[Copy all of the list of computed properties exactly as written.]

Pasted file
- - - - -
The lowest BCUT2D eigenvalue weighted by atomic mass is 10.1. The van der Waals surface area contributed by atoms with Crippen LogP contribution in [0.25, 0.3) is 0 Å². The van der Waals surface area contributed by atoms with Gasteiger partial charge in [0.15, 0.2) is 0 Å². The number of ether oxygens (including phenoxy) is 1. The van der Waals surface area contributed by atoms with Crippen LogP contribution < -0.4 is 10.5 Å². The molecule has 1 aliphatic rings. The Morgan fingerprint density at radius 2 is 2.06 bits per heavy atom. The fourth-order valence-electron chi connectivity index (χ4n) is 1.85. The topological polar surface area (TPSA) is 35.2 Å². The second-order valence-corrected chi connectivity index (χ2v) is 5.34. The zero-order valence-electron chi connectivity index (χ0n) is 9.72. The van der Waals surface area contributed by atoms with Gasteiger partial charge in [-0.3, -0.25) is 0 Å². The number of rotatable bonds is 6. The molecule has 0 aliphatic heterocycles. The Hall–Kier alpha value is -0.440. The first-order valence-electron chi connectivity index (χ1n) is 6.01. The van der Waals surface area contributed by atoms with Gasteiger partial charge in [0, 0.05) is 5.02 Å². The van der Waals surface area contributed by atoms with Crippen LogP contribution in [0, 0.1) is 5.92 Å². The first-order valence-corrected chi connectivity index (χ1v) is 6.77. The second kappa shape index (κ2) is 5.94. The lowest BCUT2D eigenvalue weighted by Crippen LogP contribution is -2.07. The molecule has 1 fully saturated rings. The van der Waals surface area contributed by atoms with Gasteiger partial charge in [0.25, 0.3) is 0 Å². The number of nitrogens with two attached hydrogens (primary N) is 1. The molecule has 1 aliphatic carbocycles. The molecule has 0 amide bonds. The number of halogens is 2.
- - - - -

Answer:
The lowest BCUT2D eigenvalue weighted by atomic mass is 10.1. The van der Waals surface area contributed by atoms with Crippen LogP contribution in [0.25, 0.3) is 0 Å². The van der Waals surface area contributed by atoms with Gasteiger partial charge in [0.15, 0.2) is 0 Å². The number of ether oxygens (including phenoxy) is 1. The van der Waals surface area contributed by atoms with Crippen LogP contribution < -0.4 is 10.5 Å². The molecule has 1 aliphatic rings. The Morgan fingerprint density at radius 2 is 2.06 bits per heavy atom. The fourth-order valence-electron chi connectivity index (χ4n) is 1.85. The topological polar surface area (TPSA) is 35.2 Å². The second-order valence-corrected chi connectivity index (χ2v) is 5.34. The zero-order valence-electron chi connectivity index (χ0n) is 9.72. The van der Waals surface area contributed by atoms with Gasteiger partial charge in [-0.3, -0.25) is 0 Å². The number of rotatable bonds is 6. The molecule has 0 aliphatic heterocycles. The Hall–Kier alpha value is -0.440. The first-order valence-electron chi connectivity index (χ1n) is 6.01. The van der Waals surface area contributed by atoms with Gasteiger partial charge in [0, 0.05) is 5.02 Å². The van der Waals surface area contributed by atoms with Crippen LogP contribution in [0, 0.1) is 5.92 Å². The first-order valence-corrected chi connectivity index (χ1v) is 6.77. The second kappa shape index (κ2) is 5.94. The lowest BCUT2D eigenvalue weighted by Crippen LogP contribution is -2.07. The molecule has 1 fully saturated rings. The van der Waals surface area contributed by atoms with Gasteiger partial charge in [0.25, 0.3) is 0 Å². The number of nitrogens with two attached hydrogens (primary N) is 1. The molecule has 1 aliphatic carbocycles. The molecule has 0 amide bonds. The number of halogens is 2.